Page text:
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So I've started writing a book. It's set in present time, but is going to be interwoven with flashbacks to a few years ago to explain how the character(s) got to this scenario in present time. I was going to choose either first or third person but something weird has happened as I've jumped into the writing. I keep writing the present timeline in first person but the flashbacks in third, but its the same main character's POV. Is this gonna work as a model for the story?

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I don't see why you can't do this. There is no rule saying you can't. It's all about execution, really. How well you pull it off. These things can be jarring to the reader if not done correctly. Basically, any time you change a primary element of your writing style, you need to be careful. But again, there is nothing that says you CAN'T do it at all. It's not "not allowed"; it just requires a slightly more practiced writer to pull off, just like, for example, having multiple vs. just one viewpoint character.

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There's no reason you can't do this. I have an (unpublished) essay that follows a similar format which garnered a number of personalized rejections and the only comments on mixing first/third person were positive. As with anything artistic, the key question is how well you manage the execution.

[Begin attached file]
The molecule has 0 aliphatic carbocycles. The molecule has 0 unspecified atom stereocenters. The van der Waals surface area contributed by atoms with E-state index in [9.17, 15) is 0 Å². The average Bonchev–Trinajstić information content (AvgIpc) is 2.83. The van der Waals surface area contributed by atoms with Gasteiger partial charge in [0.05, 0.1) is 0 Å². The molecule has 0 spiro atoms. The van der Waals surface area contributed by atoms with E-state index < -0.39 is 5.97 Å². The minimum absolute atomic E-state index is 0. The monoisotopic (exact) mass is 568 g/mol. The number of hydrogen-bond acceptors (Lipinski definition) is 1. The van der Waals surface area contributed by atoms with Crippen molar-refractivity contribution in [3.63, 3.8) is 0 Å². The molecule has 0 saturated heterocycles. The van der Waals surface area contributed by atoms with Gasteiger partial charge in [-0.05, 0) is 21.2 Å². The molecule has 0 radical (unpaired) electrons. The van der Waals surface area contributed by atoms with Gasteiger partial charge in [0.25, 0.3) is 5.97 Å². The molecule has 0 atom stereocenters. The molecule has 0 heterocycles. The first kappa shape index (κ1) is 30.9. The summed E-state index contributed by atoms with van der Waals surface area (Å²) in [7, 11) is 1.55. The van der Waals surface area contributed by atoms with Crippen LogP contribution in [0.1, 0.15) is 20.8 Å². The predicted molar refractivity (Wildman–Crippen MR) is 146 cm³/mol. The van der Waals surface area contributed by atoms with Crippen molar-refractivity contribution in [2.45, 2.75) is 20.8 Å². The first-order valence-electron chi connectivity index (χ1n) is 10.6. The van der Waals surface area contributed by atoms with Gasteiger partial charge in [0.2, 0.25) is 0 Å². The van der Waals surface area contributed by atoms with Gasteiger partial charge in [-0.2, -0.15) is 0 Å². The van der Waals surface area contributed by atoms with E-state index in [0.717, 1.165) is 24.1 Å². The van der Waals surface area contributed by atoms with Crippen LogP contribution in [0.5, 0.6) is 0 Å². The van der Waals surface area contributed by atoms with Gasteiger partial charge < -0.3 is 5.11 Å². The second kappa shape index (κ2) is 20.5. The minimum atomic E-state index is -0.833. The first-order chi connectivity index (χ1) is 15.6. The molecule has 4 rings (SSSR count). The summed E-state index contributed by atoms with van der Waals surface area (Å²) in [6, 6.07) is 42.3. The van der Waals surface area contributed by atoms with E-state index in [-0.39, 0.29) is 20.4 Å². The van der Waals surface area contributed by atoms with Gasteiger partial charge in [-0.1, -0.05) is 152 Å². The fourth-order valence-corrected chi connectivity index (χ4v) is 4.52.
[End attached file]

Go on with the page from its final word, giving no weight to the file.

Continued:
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You could do it. How well you can do it is still TBD.

Do use new chapters for a new POV. And make sure you make it very clear what the POV in that chapter is. You are likely to confuse people too much if you use 3rd POV when the 1st person is narrating things.

Indeed, I do not see how you have the MC doing a 3rd POV at all. Do you mean the MC does 1st POV in present but also does POV in past tense not really changing to 3rd POV?

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  • I think they mean the flashbacks are in third person (limited) but with the same viewpoint character (or whatever it's called) - we're seeing the same person's thoughts, just in third person instead of first. Nov 5 '20 at 1:26

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